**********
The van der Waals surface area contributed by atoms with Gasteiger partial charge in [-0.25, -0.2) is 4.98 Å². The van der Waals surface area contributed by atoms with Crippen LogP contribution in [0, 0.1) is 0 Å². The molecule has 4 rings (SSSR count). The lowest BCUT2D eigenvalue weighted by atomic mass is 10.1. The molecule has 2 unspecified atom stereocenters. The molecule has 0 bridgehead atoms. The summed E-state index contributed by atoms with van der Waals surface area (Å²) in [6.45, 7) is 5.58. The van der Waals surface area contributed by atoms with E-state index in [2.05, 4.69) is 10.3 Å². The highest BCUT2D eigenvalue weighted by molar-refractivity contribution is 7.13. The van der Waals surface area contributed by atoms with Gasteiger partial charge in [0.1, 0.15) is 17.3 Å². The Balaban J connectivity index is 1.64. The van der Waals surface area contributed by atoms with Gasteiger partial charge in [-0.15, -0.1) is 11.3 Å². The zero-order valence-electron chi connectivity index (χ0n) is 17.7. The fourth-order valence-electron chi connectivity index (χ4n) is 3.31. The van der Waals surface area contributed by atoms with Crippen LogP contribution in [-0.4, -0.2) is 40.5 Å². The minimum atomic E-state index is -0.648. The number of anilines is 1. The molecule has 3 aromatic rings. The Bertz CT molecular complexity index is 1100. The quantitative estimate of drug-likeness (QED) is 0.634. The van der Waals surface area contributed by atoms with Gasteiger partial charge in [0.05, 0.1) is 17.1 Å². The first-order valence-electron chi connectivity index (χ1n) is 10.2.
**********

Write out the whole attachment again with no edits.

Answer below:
The van der Waals surface area contributed by atoms with Gasteiger partial charge in [-0.25, -0.2) is 4.98 Å². The van der Waals surface area contributed by atoms with Crippen LogP contribution in [0, 0.1) is 0 Å². The molecule has 4 rings (SSSR count). The lowest BCUT2D eigenvalue weighted by atomic mass is 10.1. The molecule has 2 unspecified atom stereocenters. The molecule has 0 bridgehead atoms. The summed E-state index contributed by atoms with van der Waals surface area (Å²) in [6.45, 7) is 5.58. The van der Waals surface area contributed by atoms with E-state index in [2.05, 4.69) is 10.3 Å². The highest BCUT2D eigenvalue weighted by molar-refractivity contribution is 7.13. The van der Waals surface area contributed by atoms with Gasteiger partial charge in [0.1, 0.15) is 17.3 Å². The Balaban J connectivity index is 1.64. The van der Waals surface area contributed by atoms with Gasteiger partial charge in [-0.15, -0.1) is 11.3 Å². The zero-order valence-electron chi connectivity index (χ0n) is 17.7. The fourth-order valence-electron chi connectivity index (χ4n) is 3.31. The van der Waals surface area contributed by atoms with Crippen LogP contribution in [-0.4, -0.2) is 40.5 Å². The minimum atomic E-state index is -0.648. The number of anilines is 1. The molecule has 3 aromatic rings. The Bertz CT molecular complexity index is 1100. The quantitative estimate of drug-likeness (QED) is 0.634. The van der Waals surface area contributed by atoms with Gasteiger partial charge in [0.05, 0.1) is 17.1 Å². The first-order valence-electron chi connectivity index (χ1n) is 10.2.